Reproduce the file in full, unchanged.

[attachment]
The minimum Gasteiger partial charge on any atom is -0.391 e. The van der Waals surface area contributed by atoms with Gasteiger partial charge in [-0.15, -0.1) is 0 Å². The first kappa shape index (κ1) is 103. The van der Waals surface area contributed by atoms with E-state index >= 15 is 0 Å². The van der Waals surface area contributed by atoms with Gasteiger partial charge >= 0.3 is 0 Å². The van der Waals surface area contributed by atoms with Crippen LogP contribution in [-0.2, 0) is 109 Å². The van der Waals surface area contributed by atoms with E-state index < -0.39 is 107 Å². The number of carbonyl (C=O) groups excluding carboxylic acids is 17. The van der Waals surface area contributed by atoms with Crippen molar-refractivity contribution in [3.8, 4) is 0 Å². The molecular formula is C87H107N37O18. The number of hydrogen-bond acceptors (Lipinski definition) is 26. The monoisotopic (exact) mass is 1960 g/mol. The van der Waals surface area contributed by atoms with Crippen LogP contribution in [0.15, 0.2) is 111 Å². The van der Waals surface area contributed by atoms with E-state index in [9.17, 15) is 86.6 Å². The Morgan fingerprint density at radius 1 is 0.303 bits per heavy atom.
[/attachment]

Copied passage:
The minimum Gasteiger partial charge on any atom is -0.391 e. The van der Waals surface area contributed by atoms with Gasteiger partial charge in [-0.15, -0.1) is 0 Å². The first kappa shape index (κ1) is 103. The van der Waals surface area contributed by atoms with E-state index >= 15 is 0 Å². The van der Waals surface area contributed by atoms with Gasteiger partial charge >= 0.3 is 0 Å². The van der Waals surface area contributed by atoms with Crippen LogP contribution in [-0.2, 0) is 109 Å². The van der Waals surface area contributed by atoms with E-state index < -0.39 is 107 Å². The number of carbonyl (C=O) groups excluding carboxylic acids is 17. The van der Waals surface area contributed by atoms with Crippen molar-refractivity contribution in [3.8, 4) is 0 Å². The molecular formula is C87H107N37O18. The number of hydrogen-bond acceptors (Lipinski definition) is 26. The monoisotopic (exact) mass is 1960 g/mol. The van der Waals surface area contributed by atoms with Crippen LogP contribution in [0.15, 0.2) is 111 Å². The van der Waals surface area contributed by atoms with E-state index in [9.17, 15) is 86.6 Å². The Morgan fingerprint density at radius 1 is 0.303 bits per heavy atom.